photo of busy farm volunteer hours
Busy farm volunteers water and plant flowers, onions, collards and kale.

In addition to careful planting, the light and heat from the sun, and nutrients in the soil, our crops will also require water and some help competing with the weeds to ensure that they achieve their full potential.  Volunteers assist in the important tasks of rolling out the irrigation “lay-flat” tubes and drip tape and delivering mulch to the fields.

photo of tijana and dan unroll the drip lines
Tijana and Dan help unroll the lay-flat that will carry water to the drip tape that will water the plants in the fields.

We are experimenting with doing some more mulching between the rows this season using hay purchased at the end of the last season and newly purchased salt marsh hay.  This mulch will add organic material back to the soil and allow us to cut back on hours spent weeding and weed whacking!

photo of mulching
Sarah, Kaylie and Devin transport seasoned hay out to the field to mulch the areas between the rows.
photo of spreading out the mulch - adding organic content and suppressing weeds
Devin helps to spread the mulch between rows of sunflowers, zinnias and onions.

~~~

In addition to volunteer groups, a number of classes visit the farm regularly to deepen lessons introduced in the classrooms across the street.  The Farm was the subject of this year’s Faculty Focus piece, created by our marketing team to highlight how a number of faculty members are utilizing The Farm as an outdoor learning space.

photo of Father Steve's students help with the grapes
Father Steve’s students help to cultivate the grapes.

Father Steve Wilbricht is one of the faculty who is utilizing the farm as a living classroom. He is committed to growing grapes with the help of his class on the Sacraments and can often be found weeding, watering and monitoring the health of the grapevines at The Farm.

~~~

One strategy to ensure productivity or all of our crops involves supporting our populations of pollinators, both native and imported.  This year we are adding a hive of Italian honeybees to the farm, which will be managed by the beekeepers of The Best Bees Company in Boston.  This addition to The Farm is the result of a Sustainable Agriculture semester long project by students Devin Ingersoll and Jess Lantos – both members of the Class of 2014.

photo of bees arrive Best Bees
10,000 bees arrive at The Farm with a Best Bees Beekeeper on May 16th.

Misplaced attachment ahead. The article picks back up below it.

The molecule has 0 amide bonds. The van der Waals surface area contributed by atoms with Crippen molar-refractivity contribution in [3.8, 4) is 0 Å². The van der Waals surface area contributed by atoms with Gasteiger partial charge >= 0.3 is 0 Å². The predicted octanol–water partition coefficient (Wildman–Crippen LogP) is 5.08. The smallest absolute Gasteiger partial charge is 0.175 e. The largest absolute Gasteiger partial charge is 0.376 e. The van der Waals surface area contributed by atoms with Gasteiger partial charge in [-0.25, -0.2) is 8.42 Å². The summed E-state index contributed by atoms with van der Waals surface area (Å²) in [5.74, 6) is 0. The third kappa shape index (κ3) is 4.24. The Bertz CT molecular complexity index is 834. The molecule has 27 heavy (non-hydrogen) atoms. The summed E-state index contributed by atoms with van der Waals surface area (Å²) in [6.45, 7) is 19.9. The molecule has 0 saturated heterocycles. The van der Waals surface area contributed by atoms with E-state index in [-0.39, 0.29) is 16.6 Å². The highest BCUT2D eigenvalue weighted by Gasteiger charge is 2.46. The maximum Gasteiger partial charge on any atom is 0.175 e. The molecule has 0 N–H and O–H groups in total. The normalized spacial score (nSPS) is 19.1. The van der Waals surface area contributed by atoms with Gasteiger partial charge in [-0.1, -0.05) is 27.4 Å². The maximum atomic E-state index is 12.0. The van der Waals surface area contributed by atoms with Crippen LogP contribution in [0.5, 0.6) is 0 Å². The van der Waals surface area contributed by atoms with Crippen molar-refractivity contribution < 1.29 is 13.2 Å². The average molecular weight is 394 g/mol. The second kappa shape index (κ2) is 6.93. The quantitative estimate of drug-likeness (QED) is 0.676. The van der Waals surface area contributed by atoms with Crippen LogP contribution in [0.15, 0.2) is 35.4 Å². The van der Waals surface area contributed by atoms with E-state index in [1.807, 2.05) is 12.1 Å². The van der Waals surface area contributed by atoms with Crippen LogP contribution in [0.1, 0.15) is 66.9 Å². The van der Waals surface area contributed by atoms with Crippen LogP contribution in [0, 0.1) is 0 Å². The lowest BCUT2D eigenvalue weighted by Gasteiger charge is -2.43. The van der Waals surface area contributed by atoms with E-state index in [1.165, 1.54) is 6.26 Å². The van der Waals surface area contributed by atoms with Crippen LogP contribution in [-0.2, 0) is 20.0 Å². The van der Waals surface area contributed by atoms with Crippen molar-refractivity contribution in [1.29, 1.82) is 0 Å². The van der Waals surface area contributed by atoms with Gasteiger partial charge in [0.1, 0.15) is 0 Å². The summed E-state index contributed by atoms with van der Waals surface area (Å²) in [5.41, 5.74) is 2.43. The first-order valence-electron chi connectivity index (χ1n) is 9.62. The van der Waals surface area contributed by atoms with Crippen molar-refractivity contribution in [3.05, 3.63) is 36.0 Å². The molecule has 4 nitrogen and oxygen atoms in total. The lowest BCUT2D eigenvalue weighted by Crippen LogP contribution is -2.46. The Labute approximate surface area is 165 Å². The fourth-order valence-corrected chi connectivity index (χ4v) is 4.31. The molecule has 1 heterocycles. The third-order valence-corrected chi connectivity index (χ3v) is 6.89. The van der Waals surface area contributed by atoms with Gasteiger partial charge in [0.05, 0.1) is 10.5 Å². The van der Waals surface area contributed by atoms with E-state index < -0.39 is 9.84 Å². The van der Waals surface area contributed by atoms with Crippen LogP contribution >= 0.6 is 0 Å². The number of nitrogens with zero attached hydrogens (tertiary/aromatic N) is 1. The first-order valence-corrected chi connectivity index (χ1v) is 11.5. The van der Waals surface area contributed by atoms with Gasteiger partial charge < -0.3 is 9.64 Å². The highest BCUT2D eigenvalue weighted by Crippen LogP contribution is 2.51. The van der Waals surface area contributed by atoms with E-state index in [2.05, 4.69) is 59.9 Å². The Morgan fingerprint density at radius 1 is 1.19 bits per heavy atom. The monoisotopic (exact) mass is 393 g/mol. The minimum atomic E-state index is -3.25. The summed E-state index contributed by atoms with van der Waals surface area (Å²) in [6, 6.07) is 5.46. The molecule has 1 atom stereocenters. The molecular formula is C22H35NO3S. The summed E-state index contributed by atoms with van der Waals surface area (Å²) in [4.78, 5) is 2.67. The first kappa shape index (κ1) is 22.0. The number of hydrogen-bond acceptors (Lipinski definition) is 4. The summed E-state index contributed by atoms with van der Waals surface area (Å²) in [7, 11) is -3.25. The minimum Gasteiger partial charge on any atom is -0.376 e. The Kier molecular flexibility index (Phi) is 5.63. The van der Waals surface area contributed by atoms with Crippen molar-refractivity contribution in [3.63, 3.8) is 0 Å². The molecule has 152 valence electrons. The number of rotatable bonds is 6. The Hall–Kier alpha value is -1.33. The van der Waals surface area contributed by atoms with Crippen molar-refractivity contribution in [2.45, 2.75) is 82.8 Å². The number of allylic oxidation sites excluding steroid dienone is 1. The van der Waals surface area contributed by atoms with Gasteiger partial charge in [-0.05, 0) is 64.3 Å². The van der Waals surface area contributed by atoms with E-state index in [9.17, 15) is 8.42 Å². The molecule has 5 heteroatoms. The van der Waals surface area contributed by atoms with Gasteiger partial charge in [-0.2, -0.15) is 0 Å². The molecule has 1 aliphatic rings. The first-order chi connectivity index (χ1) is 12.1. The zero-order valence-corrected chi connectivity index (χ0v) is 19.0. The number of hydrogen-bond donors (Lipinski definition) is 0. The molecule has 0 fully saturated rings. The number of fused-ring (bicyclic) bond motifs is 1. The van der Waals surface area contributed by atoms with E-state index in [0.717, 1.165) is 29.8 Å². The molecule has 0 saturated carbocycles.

The construction of our second hoophouse is another current exciting activity at The Farm, and is also the result of a student project.  In my Sustainable Agriculture class last spring, Dan Gardiner (Class of 2014) and Jack Bressor (Class of 2013) outlined how we could extend our growing and learning season at The Farm with the addition of a second growing structure like this.  With the help of a second year of funding from the Harold Brooks Foundation we were able to purchase the supplies to make the addition this spring.

photo of hoophouse going in
Chuck and John set the ground posts for Hoophouse #2.

Despite their own busy spring at Freedom Food Farm in Raynham, MA, Farmers Chuck Currie and John White are making some time to put up the hoophouse for us. We plan to grow tomatoes, cucumbers and other warm weather crops in this structure during the summer and then chard, kale, lettuce and other greens during the colder months.

photo of pounding in the stakes
Sledge hammers, bulb augers, a level and pure, hard work are the most important tools for pounding in the ground posts.

One of the unexpected benefits of this construction project includes temporary perching for local tree swallows. Seeing them enjoy this space reminds me of the lessons I teach in the classroom – we are part of a larger ecosystem here at The Farm and have an important duty to be stewards to the land and to support the biodiversity that thrives on the farm and in the fields and trees that surround us.

photo of Sparrows enjoy ground posts
Tree Swallows enjoy the view from the ground posts after construction is done for the day.

We have also seen toads, bees, crickets, robins, bluebirds, nesting killdeer and many other creatures at The Farm this spring, which encourages us to continue to think about ways to provide a diverse habitat as we simultaneously work to grow, harvest and deliver our crops to nurture the human members of our community.

photo of Killdeer in the lettuce